Lake Erie Walleye
Spring 2004 Issue
Choosing the Right
The strongest, and most fragile link you have between yourself and a fish is undoubtedly your fishing line. Choosing an inferior product in order to save a few bucks, or picking the wrong style for the type of fishing you do, can lead to heartbreak when out on the water. So what are the best lines to choose and when should you use them? The following will hopefully explain the subtleties of the common "fishing line."
Monofilament is the most commonly used line when it comes to fishing, and is a mainstay on the majority of angler's reels. The one problem many anglers make the mistake of is buying the cheapest mono they can find. In fishing, you normally get what you paid for, so spend a little bit extra and buy a reputable brand. Berkley Trilene, SilverThread, Stren and Ande all have proven track records, and make a high-quality line. It is also important to change your line regularly - at the bare minimum once a season - as the sun and water will break down the line, leaving it weak and partial to breakage.
Mono is a great line to choose when you are faced with clear water conditions. This type of line is virtually invisible once it is under the water's surface, and can really up your odds for "line-shy" fish and those with excellent eyesight. Mono can be used for virtually every fishing situation you may encounter, and it is generally regarded as the best all around fishing line for all situations. (Braided lines fill some of these cracks when it comes to specific techniques.)
Monofilament will stretch a fair bit on hook sets, so extra force is generally required to drive the hook home. (Compared to the no-stretch traits that braided lines have, where less force is definitely needed.) Mono is generally a strong line, most are extremely abrasion resistant and are thin in diametre. One problem that many find with mono is the "reel memory" that this type of line has. Coils and loops are common occurrences for the mono angler, which can lead to backlashes and knotted lines on reel spools. One remedy for this unpleasant aspect is to make sure you are using the correct line weight for the reel size you are using. Unless you are doing Great Lakes salmon fishing with a spinning reel, the maximum line strength I suggest for freshwater applications is ten-pound test. Anything higher and coils, backlashes and tangles will rear their ugly heads. Your distance and accuracy will also suffer by going above this recommendation. Anything higher than ten-pound test is best fished on a baitcasting reels. There are certain situations and styles of fishing that afford some leeway in this generalization, but for most anglers chasing bass, walleye or panfish, this advice will make your fishing much more enjoyable.
The Braided Lines
Braided lines have come on strongly over the past few years, and more and more anglers are realizing the advantages these lines possess for specific situations and techniques. Braided lines are made by "braiding" or "weaving" fibers of a man-made material like Spectra or Micro- Dyneema into a strand of line. This process produces a line that is very strong, extremely abrasion resistant and has virtually no stretch whatsoever.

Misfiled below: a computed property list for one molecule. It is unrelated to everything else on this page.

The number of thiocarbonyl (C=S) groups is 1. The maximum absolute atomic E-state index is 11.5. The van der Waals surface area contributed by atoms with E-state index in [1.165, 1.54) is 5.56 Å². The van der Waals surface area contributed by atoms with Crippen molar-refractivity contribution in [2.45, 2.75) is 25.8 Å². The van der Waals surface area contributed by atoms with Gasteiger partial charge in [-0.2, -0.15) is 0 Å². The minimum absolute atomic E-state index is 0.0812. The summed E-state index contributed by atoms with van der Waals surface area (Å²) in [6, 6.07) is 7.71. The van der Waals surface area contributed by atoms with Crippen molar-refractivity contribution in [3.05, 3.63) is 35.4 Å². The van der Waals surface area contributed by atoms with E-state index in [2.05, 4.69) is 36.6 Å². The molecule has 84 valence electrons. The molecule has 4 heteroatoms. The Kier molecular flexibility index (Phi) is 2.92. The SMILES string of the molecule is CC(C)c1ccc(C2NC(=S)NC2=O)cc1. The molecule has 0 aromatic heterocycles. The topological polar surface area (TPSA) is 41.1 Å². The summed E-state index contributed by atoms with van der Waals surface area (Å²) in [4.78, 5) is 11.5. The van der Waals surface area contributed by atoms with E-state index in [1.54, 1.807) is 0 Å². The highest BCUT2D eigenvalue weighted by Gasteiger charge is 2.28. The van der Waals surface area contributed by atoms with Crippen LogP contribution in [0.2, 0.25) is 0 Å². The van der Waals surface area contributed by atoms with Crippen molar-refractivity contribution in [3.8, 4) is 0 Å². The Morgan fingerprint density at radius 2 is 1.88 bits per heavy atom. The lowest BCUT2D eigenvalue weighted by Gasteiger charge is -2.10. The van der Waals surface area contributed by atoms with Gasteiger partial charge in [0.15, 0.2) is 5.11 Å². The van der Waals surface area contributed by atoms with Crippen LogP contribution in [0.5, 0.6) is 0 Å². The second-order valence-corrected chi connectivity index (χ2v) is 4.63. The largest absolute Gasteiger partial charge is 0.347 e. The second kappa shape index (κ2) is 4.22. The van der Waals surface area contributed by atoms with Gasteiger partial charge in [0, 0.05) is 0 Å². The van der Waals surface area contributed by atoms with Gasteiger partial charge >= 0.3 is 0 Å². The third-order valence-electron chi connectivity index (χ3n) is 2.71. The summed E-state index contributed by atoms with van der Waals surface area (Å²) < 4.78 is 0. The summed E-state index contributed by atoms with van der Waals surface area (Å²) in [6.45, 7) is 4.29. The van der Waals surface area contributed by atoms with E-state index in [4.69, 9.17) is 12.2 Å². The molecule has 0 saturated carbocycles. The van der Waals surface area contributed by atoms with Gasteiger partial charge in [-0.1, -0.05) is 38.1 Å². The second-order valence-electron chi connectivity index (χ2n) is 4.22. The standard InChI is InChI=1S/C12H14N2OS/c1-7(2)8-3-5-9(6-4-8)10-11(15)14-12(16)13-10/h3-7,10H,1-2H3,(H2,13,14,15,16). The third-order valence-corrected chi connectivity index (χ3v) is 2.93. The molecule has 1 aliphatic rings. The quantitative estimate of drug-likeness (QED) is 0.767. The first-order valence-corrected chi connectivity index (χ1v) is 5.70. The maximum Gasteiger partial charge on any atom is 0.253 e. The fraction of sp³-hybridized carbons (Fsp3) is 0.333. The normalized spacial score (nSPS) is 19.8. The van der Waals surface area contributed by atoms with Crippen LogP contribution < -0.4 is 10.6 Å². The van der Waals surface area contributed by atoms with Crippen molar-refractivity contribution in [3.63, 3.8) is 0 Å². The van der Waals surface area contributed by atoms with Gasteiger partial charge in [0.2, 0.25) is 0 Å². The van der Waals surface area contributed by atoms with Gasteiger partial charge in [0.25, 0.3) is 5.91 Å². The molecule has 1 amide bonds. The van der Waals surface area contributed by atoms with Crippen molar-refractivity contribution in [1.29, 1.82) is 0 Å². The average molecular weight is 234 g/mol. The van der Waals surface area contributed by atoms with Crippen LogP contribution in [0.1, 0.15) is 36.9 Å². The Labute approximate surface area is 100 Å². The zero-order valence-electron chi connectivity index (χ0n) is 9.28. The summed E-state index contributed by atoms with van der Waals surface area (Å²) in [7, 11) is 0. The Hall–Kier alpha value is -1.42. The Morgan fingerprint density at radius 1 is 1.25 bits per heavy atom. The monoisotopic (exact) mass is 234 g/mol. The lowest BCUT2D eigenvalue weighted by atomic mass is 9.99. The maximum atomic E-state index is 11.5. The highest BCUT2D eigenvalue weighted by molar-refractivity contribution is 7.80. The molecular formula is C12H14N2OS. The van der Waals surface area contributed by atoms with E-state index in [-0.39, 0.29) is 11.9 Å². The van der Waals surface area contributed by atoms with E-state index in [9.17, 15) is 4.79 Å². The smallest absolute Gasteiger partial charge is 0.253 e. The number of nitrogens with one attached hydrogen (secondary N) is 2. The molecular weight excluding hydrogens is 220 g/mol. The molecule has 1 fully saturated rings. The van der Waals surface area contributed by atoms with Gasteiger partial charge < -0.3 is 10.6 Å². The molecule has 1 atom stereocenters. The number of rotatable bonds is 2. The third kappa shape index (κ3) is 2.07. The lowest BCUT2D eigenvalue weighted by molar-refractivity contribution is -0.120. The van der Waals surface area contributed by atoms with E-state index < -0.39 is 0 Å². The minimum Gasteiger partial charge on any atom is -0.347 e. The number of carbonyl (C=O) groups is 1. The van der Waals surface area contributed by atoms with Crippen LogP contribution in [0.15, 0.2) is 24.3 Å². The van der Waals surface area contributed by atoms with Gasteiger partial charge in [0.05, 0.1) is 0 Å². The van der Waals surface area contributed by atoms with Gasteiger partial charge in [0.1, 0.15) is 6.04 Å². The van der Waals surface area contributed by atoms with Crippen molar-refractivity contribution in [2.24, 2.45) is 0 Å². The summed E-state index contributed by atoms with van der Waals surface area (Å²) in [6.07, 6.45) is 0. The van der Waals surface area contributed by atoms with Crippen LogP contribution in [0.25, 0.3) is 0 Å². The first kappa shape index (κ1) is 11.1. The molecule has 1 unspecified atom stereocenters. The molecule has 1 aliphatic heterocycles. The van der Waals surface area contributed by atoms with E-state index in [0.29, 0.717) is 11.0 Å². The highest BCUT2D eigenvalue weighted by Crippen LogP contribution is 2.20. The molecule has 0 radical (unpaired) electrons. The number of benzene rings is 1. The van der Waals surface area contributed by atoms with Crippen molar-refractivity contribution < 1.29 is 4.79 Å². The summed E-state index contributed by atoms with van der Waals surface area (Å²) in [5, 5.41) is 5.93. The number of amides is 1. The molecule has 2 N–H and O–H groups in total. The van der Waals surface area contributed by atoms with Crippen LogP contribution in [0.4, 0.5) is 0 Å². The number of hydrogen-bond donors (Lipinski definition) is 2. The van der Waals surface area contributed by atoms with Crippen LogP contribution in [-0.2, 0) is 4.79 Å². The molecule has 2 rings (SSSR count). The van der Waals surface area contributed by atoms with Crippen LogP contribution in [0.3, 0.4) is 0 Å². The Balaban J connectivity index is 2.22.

They are also extremely thin in diametre in comparison to the equivalent monofilament pound-test rating. What this means is that you are to choose a braid in a similar line diameter to the mono you would normally use - not the pound-test that you would use. If you generally use ten-pound test mono, the equivalent braided line might have a thirty to fifty-pound rating.
Two of the most popular braids on the market would have to be Power Pro and Spider Line. Both make highquality products. One other thing to consider is the price of braided lines. It can be two to three times as pricey as regular mono, but it doesn't have to be changed as often. The majority of anglers leave a backing of mono on their reels and tie on 50 or 75 yards of braid to fill the spool up. This will also save you money in the long run.
Braids also have some interesting characteristics that can be both good and bad. Due to the "no-stretch" capabilities of the line, a simple flick of the wrist is often all it takes to set the hook into the mouth of a fish. Rear back like you do with mono and you very well could break your rod, line or hook. Although the newer braids have come along way since their inception, they can still wear down equipment such as line guides and reel arms due to their strong makeup. Make sure that your equipment is capable of handling this tougher line before you spool up. Reel memory is also in sharp contrast to mono - there is none. This can mean smoother casts and less chance of backlashes and tangles.
Specialized techniques is where braided lines really shine, and things such as jigging, crankbaits and topwaters are all areas that braids can improve your fishing. When jigging with braids, you are able to feel every piece of structure, weed or light bites. And you have a direct and immediate hookset without the stretch. Crankbaits will dive deeper and feelings will be heightened through the use of braids. And since the line floats, topwater fishing can done more easily and efficient. (One key is to not pull the lure away due to the no-stretch braid..)
Fishing line has come a long way since it's inception, and new strides are being made each year. Consider these tips the next time you're in the "line aisle," and watch your angling skills grow in leaps and bounds.
This article is reprinted from the December issue of the FISHLINE, a publication of the Southtowns Walleye Association, the largest walleye club on the North American Continent